Frogfish

The Fish that Goes Fishing

Published June 6, 2013 in MARINE LIFE, Underwater Videography

When you think of a predator, what attributes come to mind? Streamlined speed, explosive agility, aggressive strength… and then there’s the frogfish.

Slow, reclusive and lacking in both offensive and defensive weaponry—not to mention being far from streamlined—the frogfish wouldn’t seem to have the tools needed to become a lethal predator. Yet despite some seeming shortcomings in the attack department, these enigmatic little creatures have developed a unique strategy to capture prey: they hide in plain sight and go fishing.

Truly, frogfish are one of nature’s most unusual creatures.

Watch the video to see the frogfish catch a meal!

(video copyright Liquid Motion Film for Wakatobi Dive Resort)

The frogfish’s fishing rod is actually a modified dorsal fin with a fleshy appendage at its end, which serves as bait. To attract a meal, it flicks the bait up and down, just like a fisherman working a lure. If a potential target did manage to dart in and steal the bait, the frogfish is able to grow a new appendage to replace what was bitten off.

Do you see the frogfish? He's the spongy black figure in the middle of the coral head. photo by Wakatobi guest Warren Baverstock

Do you see the frogfish? He’s the spongy black figure in the middle of this coral head.
photo by Wakatobi guest Warren Baverstock

 

To bring its prey closer, the frogfish uses camouflage and blends into its surroundings. That’s why you’ll have to look very closely among the sponges and corals on the reef to find a frogfish; they often look more like a sponge or a chunk of rock than a fish. Their coloration varies from species to species, and within the same species, while an individual frogfish is able to change it’s skin color and pattern to better match its surroundings. Skin textures can range from velvety-smooth to algae-covered warts, and even spots that match those of their habitat.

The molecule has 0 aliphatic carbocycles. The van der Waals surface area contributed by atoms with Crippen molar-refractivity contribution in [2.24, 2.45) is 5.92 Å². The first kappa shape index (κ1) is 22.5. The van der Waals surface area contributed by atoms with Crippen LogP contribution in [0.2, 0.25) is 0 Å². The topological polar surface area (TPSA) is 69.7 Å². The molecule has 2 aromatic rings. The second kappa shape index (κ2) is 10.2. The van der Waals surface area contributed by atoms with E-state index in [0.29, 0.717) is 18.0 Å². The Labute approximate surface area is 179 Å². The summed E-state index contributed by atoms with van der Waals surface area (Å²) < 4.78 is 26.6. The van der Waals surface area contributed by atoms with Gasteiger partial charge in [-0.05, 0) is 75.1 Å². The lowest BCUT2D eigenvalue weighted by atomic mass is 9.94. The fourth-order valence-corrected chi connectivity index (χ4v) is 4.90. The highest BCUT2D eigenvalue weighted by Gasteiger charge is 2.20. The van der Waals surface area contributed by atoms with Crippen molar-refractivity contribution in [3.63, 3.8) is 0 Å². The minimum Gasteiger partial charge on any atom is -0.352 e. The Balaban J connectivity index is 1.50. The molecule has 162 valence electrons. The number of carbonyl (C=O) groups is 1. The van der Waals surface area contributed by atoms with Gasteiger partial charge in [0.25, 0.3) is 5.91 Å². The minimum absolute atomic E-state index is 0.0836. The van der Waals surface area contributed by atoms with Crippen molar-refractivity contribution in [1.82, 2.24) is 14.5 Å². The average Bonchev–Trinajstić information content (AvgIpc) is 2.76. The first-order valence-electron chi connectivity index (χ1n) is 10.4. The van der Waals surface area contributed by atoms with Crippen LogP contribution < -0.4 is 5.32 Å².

The frogfish's fishing rod is a modified dorsal fin with a fleshy appendage at its end, which serves as bait.  photo by Wakatobi guest Steve Rosenberg

The frogfish’s fishing rod is a modified dorsal fin with a fleshy appendage at its end, which serves as bait.
photo by Wakatobi guest Steve Rosenberg

 

If a frogfish were to change its hiding spot, it could alter its coloration to hatch the new surroundings. But this doesn’t happen often, as these lurkers don’t move around much. Instead, they like to park themselves in concealment and wait for a meal to come their way. When they do move, they are as likely to walk as to swim. Frogfish often use their pectoral and pelvic fins to push themselves along the sea bottom. Of course, they can swim reasonably well when the need arises, and can also pump water out their gill openings to create a sort of jet propulsion effect.

The frogfish diet includes crustaceans, fish, and even other frogfish on occasion. When a potential meal gets within six to seven body lengths, the frogfish begins it’s fishing routine, moving its lure to mimic a swimming or drifting morsel. If the potential prey becomes interested, the frogfish may make a slow, stealthy advance, or it may just lie in wait while working the lure. Once the victim is lured within striking range, the frogfish attacks. But this is no lighting-fast pounce—though it does take places in less than 100th of a second. Rather than move in on the prey, the frogfish literally sucks dinner into its mouth by opening its jaw with near instantaneous speed. This rapid expansion enlarges the mouth to more than ten times its resting size, creating a powerful suction that pulls the meal in. Super-sizing the bite also allows the frogfish to gobble up catches nearly as large as themselves, and its stomach can also expand to accommodate big meals.

photo by Wakatobi guest Mark Snyder

photo by Wakatobi guest Mark Snyder

 

Abundant marine life and diverse, healthy coral growth make the reefs of Wakatobi prime fishing grounds for frogfish. There are more than 15 species of frogfish native to the region, and though they don’t reveal themselves to the causal observer, divers who look closely may realize that what they first thought was a lump of rubble or a clump of sponge is actually a stealthy predator, lying in wait. Wakatobi’s dive guides are experts at spotting frogfish, and are happy to direct guests to known individuals, or help seek out new finds.

Their bizarre appearances, unique colorations and unusual hunting tactics make frogfish prized by photographers and fish watchers alike. It takes a sharp eye to spot one amid the colors and patterns of Wakatobi’s reef, but because they tend to stay in one place, it’s often possible to return to the same spot and find the same frogfish working the same favorite fishing hole.

Truly, frogfish are one of nature’s most unusual creatures.

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